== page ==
Government welfare programs also have the effect of individuals left to assume that “others” in suffering in their society will be taken care of by the government because that is one of its roles. They contribute indirectly by paying taxes that pay for these services and therefore a portion of compassion is outsourced. As cold of a statement as that is, it’s likely a better thing than no assistance. With ethics, “better” is sometimes the best we can do.

Does it make a difference if a person’s suffering is caused by his own bad behavior?  Where is the line between compassion and personal responsibility? 

The cause of a person’s or group’s suffering may or may not compel others to come to their assistance. It typically does factor into another’s decision to help a given person or group. If someone is consistently irresponsible or self-destructive; can you help them? If someone does not want your help, can you help them?  Should you try?  These questions get into the murky grey world where answers of “better” or “worse” are the closest approximations to truth we can gleam.  

Your moral/ethical framework will determine how you emotionally internalize these problems. Your personal framework will determine your political framework. There is a reason more people are compelled to help a child suffering as opposed to helping a homeless person on a street.  It is assumed that the child’s circumstances are not of their own making; whereas a grown adult on the street has likely made many bad decisions or may be “damaged” beyond repair.  These assumptions may be unfair on an individual basis, but are likely generally true.  

We all have an emotional spectrum which defines the pain we feel and which allows us to empathize with the pain others are experiencing. Our spectrum of who falls into the group “Others” varies widely as well. An “other” can be anyone who is not you, your family, your friends, your city, state, national group, humans, animals, all living creatures, or the earth itself; so the spectrum that one internalizes can be quite small or quite large.

From a pragmatic standpoint, we only have so much time, energy, and resources. So if you are looking to prioritize your ability to help others in suffering, how you go about it matters. If you see an adult on the street, “helping” that person is a tricky question. Is your goal to help them with money so they can buy some comfort (food, water, clothes, shelter, drink, drugs, etc). Do you give them food, shelter, etc? Do you try to help them out of poverty? Who do you choose and why? Does it matter as long as you are helping? The first thing you have to ask is, can I help this person? What if you do all you can do to help and the situation remains unchanged, when do you give up?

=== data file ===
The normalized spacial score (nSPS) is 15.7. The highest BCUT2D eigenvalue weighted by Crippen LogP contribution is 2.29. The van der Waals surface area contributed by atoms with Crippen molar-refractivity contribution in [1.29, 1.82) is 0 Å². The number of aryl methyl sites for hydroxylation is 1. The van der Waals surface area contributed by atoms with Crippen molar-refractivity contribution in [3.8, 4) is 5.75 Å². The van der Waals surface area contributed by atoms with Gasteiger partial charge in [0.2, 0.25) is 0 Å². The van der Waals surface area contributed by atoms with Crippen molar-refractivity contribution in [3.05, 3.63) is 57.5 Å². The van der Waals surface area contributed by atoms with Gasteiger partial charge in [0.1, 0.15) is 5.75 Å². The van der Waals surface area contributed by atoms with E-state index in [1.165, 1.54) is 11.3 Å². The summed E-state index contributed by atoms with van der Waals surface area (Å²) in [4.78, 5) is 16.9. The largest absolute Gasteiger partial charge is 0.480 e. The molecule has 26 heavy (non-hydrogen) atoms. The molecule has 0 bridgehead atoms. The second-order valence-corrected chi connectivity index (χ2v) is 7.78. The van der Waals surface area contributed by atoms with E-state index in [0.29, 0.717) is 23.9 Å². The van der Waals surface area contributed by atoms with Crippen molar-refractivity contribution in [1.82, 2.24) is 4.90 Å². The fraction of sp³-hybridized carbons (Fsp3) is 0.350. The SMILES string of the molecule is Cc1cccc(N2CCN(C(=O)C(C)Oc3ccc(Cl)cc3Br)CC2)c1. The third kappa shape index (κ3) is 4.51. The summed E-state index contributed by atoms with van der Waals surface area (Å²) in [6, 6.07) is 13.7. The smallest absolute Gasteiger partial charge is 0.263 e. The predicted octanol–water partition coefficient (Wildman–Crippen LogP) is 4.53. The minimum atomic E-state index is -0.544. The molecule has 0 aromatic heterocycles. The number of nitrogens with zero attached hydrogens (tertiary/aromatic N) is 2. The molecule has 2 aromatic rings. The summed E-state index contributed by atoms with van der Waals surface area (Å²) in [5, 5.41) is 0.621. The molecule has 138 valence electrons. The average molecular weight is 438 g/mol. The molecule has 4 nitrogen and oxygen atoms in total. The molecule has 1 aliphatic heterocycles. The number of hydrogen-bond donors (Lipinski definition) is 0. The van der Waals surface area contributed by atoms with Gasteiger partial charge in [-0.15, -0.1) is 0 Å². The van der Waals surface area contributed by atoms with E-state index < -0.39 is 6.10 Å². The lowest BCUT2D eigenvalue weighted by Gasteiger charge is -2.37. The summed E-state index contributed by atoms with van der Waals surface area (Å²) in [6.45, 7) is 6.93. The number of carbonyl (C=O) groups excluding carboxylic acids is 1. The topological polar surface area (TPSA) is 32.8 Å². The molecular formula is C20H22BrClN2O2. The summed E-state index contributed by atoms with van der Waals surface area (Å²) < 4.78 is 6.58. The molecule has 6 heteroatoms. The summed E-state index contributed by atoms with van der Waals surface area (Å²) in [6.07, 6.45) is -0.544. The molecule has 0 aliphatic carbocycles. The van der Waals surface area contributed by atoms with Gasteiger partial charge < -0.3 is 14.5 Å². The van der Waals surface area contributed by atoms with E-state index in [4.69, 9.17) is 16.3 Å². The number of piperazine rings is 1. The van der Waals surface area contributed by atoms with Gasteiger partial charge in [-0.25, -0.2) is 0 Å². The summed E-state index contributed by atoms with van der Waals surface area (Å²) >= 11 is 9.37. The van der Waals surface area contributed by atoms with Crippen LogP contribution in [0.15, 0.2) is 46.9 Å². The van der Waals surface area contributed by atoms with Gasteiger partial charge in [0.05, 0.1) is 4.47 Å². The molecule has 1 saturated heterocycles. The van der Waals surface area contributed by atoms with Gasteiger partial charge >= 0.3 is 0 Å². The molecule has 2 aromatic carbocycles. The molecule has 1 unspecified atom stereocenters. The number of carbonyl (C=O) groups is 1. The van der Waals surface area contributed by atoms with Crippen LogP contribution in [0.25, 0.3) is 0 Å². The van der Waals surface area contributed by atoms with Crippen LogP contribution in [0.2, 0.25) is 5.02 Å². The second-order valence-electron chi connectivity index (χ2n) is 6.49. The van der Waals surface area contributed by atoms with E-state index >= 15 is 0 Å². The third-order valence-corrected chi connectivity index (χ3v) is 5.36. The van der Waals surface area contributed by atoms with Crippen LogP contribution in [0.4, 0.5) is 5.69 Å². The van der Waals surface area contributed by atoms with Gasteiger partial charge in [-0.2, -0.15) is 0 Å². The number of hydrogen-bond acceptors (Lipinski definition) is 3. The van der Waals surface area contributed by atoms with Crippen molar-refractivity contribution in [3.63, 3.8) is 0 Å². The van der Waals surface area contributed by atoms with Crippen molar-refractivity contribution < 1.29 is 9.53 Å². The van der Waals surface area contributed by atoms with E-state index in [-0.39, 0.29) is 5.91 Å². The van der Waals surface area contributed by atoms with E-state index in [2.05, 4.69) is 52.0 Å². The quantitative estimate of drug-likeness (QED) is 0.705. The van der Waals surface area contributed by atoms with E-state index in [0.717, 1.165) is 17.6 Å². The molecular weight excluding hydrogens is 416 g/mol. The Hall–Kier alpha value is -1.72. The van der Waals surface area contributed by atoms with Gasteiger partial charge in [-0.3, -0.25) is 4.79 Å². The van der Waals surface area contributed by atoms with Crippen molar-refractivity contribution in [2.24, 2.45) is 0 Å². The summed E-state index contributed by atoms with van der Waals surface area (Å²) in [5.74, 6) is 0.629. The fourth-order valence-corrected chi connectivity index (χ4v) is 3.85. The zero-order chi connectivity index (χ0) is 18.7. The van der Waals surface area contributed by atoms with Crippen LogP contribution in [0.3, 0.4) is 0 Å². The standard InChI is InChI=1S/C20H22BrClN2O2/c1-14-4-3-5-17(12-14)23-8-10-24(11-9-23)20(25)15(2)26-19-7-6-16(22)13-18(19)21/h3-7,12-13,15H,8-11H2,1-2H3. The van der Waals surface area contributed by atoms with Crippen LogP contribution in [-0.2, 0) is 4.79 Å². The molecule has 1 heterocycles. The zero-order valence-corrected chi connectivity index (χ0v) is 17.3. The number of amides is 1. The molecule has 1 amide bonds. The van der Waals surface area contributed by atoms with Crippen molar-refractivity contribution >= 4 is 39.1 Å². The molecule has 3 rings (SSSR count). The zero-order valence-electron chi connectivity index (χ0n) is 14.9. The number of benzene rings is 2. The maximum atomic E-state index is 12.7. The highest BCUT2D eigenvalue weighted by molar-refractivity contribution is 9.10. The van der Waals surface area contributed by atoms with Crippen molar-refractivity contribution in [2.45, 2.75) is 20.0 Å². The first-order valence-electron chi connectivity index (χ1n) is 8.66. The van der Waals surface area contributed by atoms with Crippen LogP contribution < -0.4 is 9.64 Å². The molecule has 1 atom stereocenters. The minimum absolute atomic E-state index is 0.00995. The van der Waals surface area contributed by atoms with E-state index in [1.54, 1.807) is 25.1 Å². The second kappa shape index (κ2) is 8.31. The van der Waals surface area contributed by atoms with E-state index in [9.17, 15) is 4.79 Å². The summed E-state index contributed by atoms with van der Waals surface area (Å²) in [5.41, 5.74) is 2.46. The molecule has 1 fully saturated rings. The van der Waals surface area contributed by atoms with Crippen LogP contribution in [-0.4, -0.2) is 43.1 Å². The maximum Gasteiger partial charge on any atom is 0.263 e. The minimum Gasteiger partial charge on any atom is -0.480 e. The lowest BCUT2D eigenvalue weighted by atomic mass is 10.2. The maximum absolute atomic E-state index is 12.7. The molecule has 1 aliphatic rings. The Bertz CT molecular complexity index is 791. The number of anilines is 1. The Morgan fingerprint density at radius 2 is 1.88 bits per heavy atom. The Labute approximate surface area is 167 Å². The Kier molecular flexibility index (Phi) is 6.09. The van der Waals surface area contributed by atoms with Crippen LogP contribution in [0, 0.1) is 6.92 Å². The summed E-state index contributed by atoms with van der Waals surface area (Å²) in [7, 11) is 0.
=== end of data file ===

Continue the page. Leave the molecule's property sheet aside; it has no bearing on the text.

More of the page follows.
The problem may be too big for one person, so a concerned person needs to be compelled enough to enlist the help of other concerned people to address it.  

The greatest amount of empathy with the largest pool of forgiveness likely exists between a parent and their children. As kids become adults and take more and more responsibility for their actions, a parent’s role retreats. There is a point with parents of adults who are constantly irresponsible, self-destructive, or mentally damaged (ranging from depression to schizophrenia, etc) where even a parent’s seemingly endless pool of empathy will dry up over time. For some parent’s the pool of empathy has an endless depth, for others its finite. As individuals and as societies we have to determine where we draw the line. These are murky questions and the line is always moving.  There are many situations for which the answer “right” and “wrong” are not available; only “better” or “worse”.  Picking the better path is not always clear, and many times it requires multiple approaches - variations on carrots and sticks.  

The source of the suffering matters.  The “fairness” of the circumstances matters.  Is the suffering caused by an act of God, another person, genetics, the person themselves?  The fairness/reciprocity pillar of ethics/morality requires reciprocity for justice to be done.  

“Justice is giving someone what they deserve” - Aristotle 

The more you can make an issue of suffering about an individual, the more people will likely respond empathetically. The more its about a group that is “other” from them, the more likely they are to ignore the problem.  This has to due with our genetic moral frameworks.  
Your question is difficult one and one that requires specific examples for a definitive ethical answer. And the truth is, each circumstance may have a different ethical approach but that does not mean there isn’t an ethically valid answer for each circumstance.

If you can help mitigate or dissolve another’s suffering, it is likely better to try than to do nothing or worse, exacerbate the problem. As a society, when prioritizing resources we should look to the ethical spheres of harm/care and fairness/reciprocity in appropriating our resources.

Good questions, no easy answers.

- Lawrence Sheraton,  a.k.a  “Mr. Ethics” of www.EthicsDefined.org